NU should give Fitzgerald a chance to figure out flaws
Thanks to Iowa's loss on Friday, there's a chance the Land of Lincoln trophy will be handed to the state's third Big Ten West champ of the last five years.
For that to happen, Illinois would have to beat Northwestern in Evanston on Saturday, while Purdue must lose to Indiana. The Illini should have wrapped up a spot in the Big Ten title game already, but more on that later. Let's start with Northwestern's dismal performance since winning the opener in Dublin.
Win or lose, Northwestern will finish with its most losses since going 0-11 under Francis Peay in 1989. But before anybody asks: No, NU should not consider firing coach Pat Fitzgerald.
Sure, Gary Barnett pulled off the original miracle, but Fitzgerald accomplished something no one thought was possible -- winning with some consistency on the North Shore, even if the last two years have been bad.
Barnett took NU to two bowl games in seven years, Randy Walker went to three in seven years. The Fitzgerald era includes 10 bowls in 17 years, along with West division titles in 2018 and '20. Thinking there's someone out there who would do a better job in Evanston is a bad idea.
What Fitzgerald needs is to figure out what's gone wrong. An obvious place to start are the two coordinators.
Losing defensive coordinator Mike Hankwitz to retirement after the 2020 season feels like a significant blow. Hankwitz had 50 years of college coaching experience. His replacement, Jim O'Neil, spent 10 years in the NFL before joining the Wildcats.
It's easy to suggest O'Neil hasn't adjusted to the college game. At the same time, in some of the games when NU was most competitive, it was the defense that kept it close. Two examples are the 17-7 loss at Penn State and 17-9 at Purdue last weekend. The defense and wind kept things close against Ohio State on Nov. 5.
Of course, the defense also gave up 30-plus points to Iowa, Minnesota, Wisconsin, Maryland, Duke and Southern Illinois.
A bigger issue is why Northwestern's run of solid quarterbacks came to a sudden stop. Some NU fans cheered when Fitzgerald fired longtime offensive coordinator Mick McCall after the 2019 season, saying his play-calling had gotten conservative and predictable.
But under McCall's watch, the Wildcats had quarterbacks like Dan Persa, Kain Colter, Trevor Siemian and Clayton Thorson. Fitzgerald seemed to signal problems were ahead at the end of the 2020 season when he lobbied for grad transfer QB Peyton Ramsey to return for another season on a Zoom call with reporters. Ramsey did not return.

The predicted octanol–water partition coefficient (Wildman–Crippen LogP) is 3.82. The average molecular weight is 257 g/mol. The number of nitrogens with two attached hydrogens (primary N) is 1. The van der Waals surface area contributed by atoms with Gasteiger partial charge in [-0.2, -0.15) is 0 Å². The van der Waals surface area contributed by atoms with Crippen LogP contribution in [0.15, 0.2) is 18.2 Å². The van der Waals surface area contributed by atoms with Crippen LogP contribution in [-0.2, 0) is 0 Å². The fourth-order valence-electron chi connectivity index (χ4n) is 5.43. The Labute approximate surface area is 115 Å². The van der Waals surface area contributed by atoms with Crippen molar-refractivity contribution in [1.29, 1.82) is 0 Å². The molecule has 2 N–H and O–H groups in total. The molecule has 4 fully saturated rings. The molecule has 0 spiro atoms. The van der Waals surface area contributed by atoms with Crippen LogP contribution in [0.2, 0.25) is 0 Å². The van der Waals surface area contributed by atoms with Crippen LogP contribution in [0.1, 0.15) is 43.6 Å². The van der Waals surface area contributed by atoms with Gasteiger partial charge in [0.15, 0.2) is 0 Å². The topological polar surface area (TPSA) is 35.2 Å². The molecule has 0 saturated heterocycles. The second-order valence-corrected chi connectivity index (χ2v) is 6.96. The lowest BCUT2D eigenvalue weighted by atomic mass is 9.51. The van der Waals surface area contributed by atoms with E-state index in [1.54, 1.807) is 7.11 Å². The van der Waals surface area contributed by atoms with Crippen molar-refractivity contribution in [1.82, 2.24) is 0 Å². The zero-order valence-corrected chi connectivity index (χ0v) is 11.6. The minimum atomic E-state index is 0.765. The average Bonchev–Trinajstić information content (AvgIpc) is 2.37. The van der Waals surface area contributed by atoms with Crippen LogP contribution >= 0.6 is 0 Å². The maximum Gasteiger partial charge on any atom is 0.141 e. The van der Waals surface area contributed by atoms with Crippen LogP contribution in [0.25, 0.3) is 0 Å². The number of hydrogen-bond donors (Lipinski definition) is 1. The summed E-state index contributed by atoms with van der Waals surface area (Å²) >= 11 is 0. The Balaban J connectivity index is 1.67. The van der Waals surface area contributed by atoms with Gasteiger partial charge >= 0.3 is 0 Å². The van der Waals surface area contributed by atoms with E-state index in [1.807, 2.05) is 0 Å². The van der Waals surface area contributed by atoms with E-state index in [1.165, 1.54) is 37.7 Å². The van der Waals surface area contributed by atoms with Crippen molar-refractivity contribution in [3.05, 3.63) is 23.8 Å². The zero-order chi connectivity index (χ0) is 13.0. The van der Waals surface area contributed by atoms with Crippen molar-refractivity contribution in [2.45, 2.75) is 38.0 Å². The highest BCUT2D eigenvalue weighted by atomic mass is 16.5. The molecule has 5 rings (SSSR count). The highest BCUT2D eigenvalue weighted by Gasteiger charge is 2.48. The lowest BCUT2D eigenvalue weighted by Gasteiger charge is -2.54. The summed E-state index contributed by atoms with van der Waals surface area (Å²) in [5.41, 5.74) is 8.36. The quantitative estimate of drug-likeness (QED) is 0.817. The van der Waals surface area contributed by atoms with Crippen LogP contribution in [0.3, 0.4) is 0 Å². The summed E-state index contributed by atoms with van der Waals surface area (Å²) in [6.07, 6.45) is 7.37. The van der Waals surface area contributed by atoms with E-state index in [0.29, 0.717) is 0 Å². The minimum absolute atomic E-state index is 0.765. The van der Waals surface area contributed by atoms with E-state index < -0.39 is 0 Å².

What makes the story even more strange is Northwestern had two five-star high school recruits transfer in to play quarterback. Hunter Johnson arrived from Clemson and had no success. Former South Carolina signal caller Ryan Hilinski put up some decent numbers this fall before going out with an injury, but just the one win over Nebraska.
The supporting cast is actually pretty good. RB Evan Hull is third in the Big Ten in all-purpose yards, WR Malik Washington is top 10 in both receptions and yards, while LT Peter Skoronski is expected to be a first-round NFL draft pick next year.
The good news is Northwestern has posted three consecutive top-50 recruiting classes, according to 247sports.com, maybe for the first time in program history. The improved facilities should be paying off.
Player development appears to be the biggest problem, but who's fault is that? After years of staff continuity, the Wildcats made several changes starting in 2018, and that was the year they made the first of two Big Ten title game appearances.
The Fighting Illini has played well in coach Bret Bielema's second season, but missed a great chance to win the West by dropping the last three games, not to mention an early-season loss at Indiana.
Bielema is new, but this isn't necessarily a young team on the rise. The Illini could lose RB Chase Brown, QB Tommy DeVito, the two veteran linemen from the suburbs, Alex Palczewski and Alex Pihlstrom; along with multiple players from a talented defensive backfield.
Reloading for another run next fall won't be automatic for Illinois.